The complexities of the gusset-plate strengthening created unique challenges for both the engineering and construction teams. A 2009 inspection revealed section loss in the main truss member gusset plates at multiple joints. In addition, the strength capacity of select plates needed to be increased to meet today’s loading requirements. Modjeski and Masters designed an unusual gusset-plate retrofit that could be performed in the field without stopping traffic on the bridge. The vertical member loads at these gusseted connections were temporarily transferred to adjacent panel points through the use of a topside spreader beam. The beam, located on the top of the deck, spanned multiple panel locations and was fastened to adjacent floorbeams with vertical rods. Next, the bottom portion of the truss vertical was cut and removed to provide access to the joint. New gusset-reinforcing plates were then added to the inside of the existing gussets and connected to the new spliced bottom portion of the vertical member using long-shaft bolts. Adhering to this procedure and retrofitting only one joint at a time ensured that the stability of the truss would not be compromised during the repair.
The continuous-truss construction necessitated very specific construction staging load patterns and intensities in order to prevent unacceptable stress reversal and to limit the magnitude of temporary stresses and loads on truss members and gusset plates. At the forefront of the engineer’s concern was prevention of a disaster similar to what occurred on I-35W in Minneapolis. It also was important to synchronize deck-replacement operations with the installation of any superstructure strengthening to minimize the size of retrofits required. To help address these criteria, Modjeski and Masters conducted a comprehensive, 3-D finite-element analysis to determine permissible load combinations on the structure during construction. During design, Modjeski and Masters’ bridge engineers utilized the analysis results to optimize the construction-staging sequence. This included size and location of work zones and the maximum weight and allowable position of construction equipment. And throughout all stages of construction, Modjeski and Masters’ field personnel closely monitored and enforced the specified loading restrictions.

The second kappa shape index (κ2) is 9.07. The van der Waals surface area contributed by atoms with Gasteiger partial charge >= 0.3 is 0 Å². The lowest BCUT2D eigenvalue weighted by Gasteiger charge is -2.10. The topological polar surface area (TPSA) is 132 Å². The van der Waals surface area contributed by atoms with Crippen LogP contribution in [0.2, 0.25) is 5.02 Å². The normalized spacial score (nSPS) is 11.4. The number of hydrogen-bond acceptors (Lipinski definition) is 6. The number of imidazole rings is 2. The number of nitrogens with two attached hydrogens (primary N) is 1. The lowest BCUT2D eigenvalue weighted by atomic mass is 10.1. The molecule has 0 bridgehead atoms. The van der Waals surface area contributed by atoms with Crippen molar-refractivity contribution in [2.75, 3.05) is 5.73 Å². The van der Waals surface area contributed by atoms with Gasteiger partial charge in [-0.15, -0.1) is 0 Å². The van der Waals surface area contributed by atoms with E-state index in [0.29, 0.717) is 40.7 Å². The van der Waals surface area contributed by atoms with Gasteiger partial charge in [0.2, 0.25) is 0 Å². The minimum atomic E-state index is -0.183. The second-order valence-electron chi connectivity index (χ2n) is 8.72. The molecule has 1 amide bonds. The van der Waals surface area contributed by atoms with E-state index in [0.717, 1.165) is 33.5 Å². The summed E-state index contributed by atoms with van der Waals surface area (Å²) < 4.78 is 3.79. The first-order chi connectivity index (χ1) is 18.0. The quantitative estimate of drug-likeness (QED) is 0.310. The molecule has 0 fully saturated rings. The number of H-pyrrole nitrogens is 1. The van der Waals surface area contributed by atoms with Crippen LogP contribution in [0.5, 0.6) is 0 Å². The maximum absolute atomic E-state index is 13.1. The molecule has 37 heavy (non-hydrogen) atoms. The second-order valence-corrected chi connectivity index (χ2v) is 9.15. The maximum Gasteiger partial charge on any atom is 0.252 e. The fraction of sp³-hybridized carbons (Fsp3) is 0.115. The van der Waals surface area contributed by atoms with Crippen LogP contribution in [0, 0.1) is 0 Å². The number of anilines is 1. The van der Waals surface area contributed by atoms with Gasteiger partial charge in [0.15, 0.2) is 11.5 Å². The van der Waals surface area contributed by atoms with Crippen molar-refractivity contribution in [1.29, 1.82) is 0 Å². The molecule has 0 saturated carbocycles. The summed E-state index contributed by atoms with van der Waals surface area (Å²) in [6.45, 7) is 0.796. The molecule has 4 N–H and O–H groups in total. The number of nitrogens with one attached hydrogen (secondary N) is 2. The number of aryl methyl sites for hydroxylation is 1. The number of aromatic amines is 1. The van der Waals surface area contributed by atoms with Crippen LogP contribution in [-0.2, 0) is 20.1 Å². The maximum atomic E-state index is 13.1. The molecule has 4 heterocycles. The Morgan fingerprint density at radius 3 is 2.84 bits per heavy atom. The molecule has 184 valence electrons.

Modjeski and Masters also had to be mindful of environmental concerns, making sure the rehabilitation did not negatively impact the pristine lake crossed by this bridge, a hub of trout and bass fishing. Because of the age of the bridge and the severity of its deterioration, crews needed to be especially cautious that no debris fell into the riverbed below. Like many of its era, the original structure contained lead-based paint, which needed to be both removed and safely contained in order to protect workers and the nearby community during repainting. The contractor, OCCI Inc., used both conventional tarps and innovative Safespan under-bridge decking to prevent the release of lead into the atmosphere, the waterway and soil. The under-bridge decking system also helped to ensure worker safety and mobility during the construction process.
The decision to modernize and rehabilitate the 70-year-old Hurricane Bridge rather than replace it entirely meant upgrading the bridge with modern features that were still congruent with those of the original. The new decking is made of lightweight concrete, which weighs 20% less than normal-weight concrete. This lightweight concrete also features a special mix design that significantly reduces the permeability and intrusion of water and deicing salts. This innovative design application should help increase the service life of the new deck and minimize future maintenance of the superstructure.
Throughout all of the major construction phases, alternating single-lane traffic was in effect. Once the superstructure strengthening and concrete-deck replacement were completed, the bridge was fully opened to two-lane traffic. In August 2013, the 30-mile detour was finally lifted, allowing for heavier traffic to re-enter the bridge. All remaining work was completed by Oct. 31, 2013, allowing the Hurricane Bridge to reclaim its place as a crucial route for Dekalb County and the surrounding region. R&B